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J Public Health Manag Pract. 2018 May 30. doi: 10.1097/PHH.0000000000000821. [Epub ahead of print]

Organizational Supports for Research Evidence Use in State Public Health Agencies: A Latent Class Analysis.

Author information

1
Division of Biostatistics (Mr Hu and Dr Yan) and Division of Public Health Sciences, Department of Surgery (Drs Yan and Brownson), Washington University School of Medicine, and Prevention Research Center, Brown School (Mr Hu and Ms Jacob and Drs Allen, Reis, and Brownson), Washington University in St Louis, St Louis, Missouri.

Abstract

OBJECTIVE:

Use of research evidence in public health decision making can be affected by organizational supports. Study objectives are to identify patterns of organizational supports and explore associations with research evidence use for job tasks among public health practitioners.

DESIGN:

In this longitudinal study, we used latent class analysis to identify organizational support patterns, followed by mixed logistic regression analysis to quantify associations with research evidence use.

SETTING:

The setting included 12 state public health department chronic disease prevention units and their external partnering organizations involved in chronic disease prevention.

PARTICIPANTS:

Chronic disease prevention staff from 12 US state public health departments and partnering organizations completed self-report surveys at 2 time points, in 2014 and 2016 (N = 872).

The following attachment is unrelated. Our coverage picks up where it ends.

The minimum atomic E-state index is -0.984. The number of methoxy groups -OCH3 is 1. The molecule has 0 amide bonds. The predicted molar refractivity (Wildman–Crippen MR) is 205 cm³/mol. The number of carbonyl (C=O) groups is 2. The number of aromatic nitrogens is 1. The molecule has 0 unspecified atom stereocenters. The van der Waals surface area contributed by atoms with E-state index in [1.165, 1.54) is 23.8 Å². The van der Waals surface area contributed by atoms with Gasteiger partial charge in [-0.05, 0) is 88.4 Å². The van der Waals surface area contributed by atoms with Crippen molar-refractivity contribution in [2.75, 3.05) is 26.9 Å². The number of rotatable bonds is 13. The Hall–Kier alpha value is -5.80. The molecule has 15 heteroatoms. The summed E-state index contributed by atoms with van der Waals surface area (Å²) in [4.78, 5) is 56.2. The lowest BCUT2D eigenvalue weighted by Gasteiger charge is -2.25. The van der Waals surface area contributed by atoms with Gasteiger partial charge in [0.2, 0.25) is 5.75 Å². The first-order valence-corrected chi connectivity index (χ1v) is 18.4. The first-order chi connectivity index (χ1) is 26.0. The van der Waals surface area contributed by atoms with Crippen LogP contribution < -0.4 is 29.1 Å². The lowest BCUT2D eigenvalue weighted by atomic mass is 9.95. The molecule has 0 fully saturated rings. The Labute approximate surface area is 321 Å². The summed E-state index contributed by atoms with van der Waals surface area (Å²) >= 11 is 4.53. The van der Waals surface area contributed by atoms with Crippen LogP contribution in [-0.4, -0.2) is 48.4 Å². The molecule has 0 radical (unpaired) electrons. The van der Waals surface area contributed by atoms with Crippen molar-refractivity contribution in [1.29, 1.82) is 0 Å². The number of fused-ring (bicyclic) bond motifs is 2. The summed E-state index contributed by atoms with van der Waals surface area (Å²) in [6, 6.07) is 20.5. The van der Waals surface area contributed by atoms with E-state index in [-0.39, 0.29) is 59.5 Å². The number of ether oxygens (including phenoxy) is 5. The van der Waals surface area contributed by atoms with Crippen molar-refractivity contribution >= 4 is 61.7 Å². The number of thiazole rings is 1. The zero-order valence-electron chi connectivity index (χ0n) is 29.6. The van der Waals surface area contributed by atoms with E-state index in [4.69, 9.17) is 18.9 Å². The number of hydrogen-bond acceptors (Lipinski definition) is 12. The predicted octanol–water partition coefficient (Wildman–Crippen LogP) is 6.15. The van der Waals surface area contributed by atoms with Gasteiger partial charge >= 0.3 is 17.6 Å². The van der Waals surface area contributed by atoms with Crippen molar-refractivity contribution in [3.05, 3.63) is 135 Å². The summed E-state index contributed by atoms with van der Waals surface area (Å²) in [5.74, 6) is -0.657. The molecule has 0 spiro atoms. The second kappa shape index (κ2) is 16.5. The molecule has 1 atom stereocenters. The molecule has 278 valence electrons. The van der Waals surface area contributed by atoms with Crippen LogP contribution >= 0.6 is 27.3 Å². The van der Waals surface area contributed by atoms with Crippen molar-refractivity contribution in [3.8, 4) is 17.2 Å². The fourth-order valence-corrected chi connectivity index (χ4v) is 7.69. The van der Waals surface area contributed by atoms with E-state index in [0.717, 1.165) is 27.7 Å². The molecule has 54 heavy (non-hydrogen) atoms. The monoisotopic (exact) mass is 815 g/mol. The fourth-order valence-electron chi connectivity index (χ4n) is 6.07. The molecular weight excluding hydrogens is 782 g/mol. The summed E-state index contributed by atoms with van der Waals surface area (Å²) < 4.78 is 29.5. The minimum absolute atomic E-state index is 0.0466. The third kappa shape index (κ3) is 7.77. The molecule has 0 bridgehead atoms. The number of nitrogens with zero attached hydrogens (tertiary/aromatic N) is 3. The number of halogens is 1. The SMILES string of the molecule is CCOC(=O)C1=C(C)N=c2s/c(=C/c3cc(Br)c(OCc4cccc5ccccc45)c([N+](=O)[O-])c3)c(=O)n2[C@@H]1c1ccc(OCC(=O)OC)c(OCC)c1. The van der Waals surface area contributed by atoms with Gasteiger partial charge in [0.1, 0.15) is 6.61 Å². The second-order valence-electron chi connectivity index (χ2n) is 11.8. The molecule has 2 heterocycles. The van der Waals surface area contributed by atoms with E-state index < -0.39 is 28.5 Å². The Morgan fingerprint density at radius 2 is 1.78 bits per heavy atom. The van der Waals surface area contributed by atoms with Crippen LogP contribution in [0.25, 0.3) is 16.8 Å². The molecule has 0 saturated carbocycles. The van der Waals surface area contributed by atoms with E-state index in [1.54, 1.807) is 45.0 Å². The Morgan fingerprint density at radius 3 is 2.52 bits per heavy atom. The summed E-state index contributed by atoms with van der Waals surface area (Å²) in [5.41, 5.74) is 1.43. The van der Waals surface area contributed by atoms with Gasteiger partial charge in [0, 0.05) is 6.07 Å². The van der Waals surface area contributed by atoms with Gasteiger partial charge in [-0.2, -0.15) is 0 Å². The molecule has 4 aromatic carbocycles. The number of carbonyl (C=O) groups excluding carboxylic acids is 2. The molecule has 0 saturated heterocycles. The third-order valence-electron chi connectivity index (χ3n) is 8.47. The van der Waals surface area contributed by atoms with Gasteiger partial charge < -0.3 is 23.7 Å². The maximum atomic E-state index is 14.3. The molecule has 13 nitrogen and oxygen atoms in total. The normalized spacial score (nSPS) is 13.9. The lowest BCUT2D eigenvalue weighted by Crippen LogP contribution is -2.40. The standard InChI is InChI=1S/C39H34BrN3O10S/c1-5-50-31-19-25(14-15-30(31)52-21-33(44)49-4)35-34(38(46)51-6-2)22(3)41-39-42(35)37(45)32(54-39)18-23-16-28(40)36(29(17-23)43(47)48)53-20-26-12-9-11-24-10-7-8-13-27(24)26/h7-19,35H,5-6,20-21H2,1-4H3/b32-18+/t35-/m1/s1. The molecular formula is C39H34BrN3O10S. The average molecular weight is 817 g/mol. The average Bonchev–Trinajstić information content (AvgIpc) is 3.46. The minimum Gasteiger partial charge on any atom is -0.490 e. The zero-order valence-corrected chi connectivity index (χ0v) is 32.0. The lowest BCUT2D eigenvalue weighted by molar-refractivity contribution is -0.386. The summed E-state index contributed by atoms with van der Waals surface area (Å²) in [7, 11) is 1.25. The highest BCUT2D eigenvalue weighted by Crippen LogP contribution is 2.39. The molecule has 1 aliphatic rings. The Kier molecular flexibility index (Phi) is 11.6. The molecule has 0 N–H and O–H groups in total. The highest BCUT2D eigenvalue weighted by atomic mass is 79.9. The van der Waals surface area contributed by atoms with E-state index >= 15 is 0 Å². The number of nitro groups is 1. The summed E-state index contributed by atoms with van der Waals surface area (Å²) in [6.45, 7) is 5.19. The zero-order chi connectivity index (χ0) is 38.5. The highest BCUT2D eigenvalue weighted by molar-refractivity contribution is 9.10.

MAIN OUTCOME MEASURES:

Latent class analysis was employed to identify subgroups of survey participants with distinct patterns of perceived organizational supports. Two classify-analyze approaches (maximum probability assignment and multiple pseudo-class draws) were used in 2017 to investigate the association between latent class membership and research evidence use.

RESULTS:

The optimal model identified 4 latent classes, labeled as "unsupportive workplace," "low agency leadership support," "high agency leadership support," and "supportive workplace." With maximum probability assignment, participants in "high agency leadership support" (odds ratio = 2.08; 95% CI, 1.35-3.23) and "supportive workplace" (odds ratio = 1.74; 95% CI, 1.10-2.74) were more likely to use research evidence in job tasks than "unsupportive workplace." The multiple pseudo-class draws produced comparable results with odds ratio = 2.09 (95% CI, 1.31-3.30) for "high agency leadership support" and odds ratio = 1.74 (95% CI, 1.07-2.82) for "supportive workplace."

CONCLUSIONS:

Findings suggest that leadership support may be a crucial element of organizational supports to encourage research evidence use. Organizational supports such as supervisory expectations, access to evidence, and participatory decision-making may need leadership support as well to improve research evidence use in public health job tasks.This is an open-access article distributed under the terms of the Creative Commons Attribution-Non Commercial-No Derivatives License 4.0 (CCBY-NC-ND), where it is permissible to download and share the work provided it is properly cited. The work cannot be changed in any way or used commercially without permission from the journal.

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